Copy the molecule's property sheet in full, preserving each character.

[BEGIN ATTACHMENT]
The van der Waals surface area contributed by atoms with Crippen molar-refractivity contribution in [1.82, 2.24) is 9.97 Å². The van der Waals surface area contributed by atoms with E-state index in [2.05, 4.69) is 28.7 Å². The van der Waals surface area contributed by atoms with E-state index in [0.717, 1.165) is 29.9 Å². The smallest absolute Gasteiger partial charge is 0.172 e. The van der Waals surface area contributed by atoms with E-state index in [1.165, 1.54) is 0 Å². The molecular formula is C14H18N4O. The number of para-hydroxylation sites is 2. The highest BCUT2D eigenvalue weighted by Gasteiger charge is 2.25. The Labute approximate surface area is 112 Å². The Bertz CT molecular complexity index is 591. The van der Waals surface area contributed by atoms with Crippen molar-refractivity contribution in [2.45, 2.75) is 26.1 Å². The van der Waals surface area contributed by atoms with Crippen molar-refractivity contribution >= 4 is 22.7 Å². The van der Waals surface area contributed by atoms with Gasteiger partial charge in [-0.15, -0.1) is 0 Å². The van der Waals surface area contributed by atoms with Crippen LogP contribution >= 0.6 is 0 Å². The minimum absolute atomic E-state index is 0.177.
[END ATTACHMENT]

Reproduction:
The van der Waals surface area contributed by atoms with Crippen molar-refractivity contribution in [1.82, 2.24) is 9.97 Å². The van der Waals surface area contributed by atoms with E-state index in [2.05, 4.69) is 28.7 Å². The van der Waals surface area contributed by atoms with E-state index in [0.717, 1.165) is 29.9 Å². The smallest absolute Gasteiger partial charge is 0.172 e. The van der Waals surface area contributed by atoms with E-state index in [1.165, 1.54) is 0 Å². The molecular formula is C14H18N4O. The number of para-hydroxylation sites is 2. The highest BCUT2D eigenvalue weighted by Gasteiger charge is 2.25. The Labute approximate surface area is 112 Å². The Bertz CT molecular complexity index is 591. The van der Waals surface area contributed by atoms with Crippen molar-refractivity contribution in [2.45, 2.75) is 26.1 Å². The van der Waals surface area contributed by atoms with Crippen molar-refractivity contribution >= 4 is 22.7 Å². The van der Waals surface area contributed by atoms with Gasteiger partial charge in [-0.15, -0.1) is 0 Å². The van der Waals surface area contributed by atoms with Crippen LogP contribution >= 0.6 is 0 Å². The minimum absolute atomic E-state index is 0.177.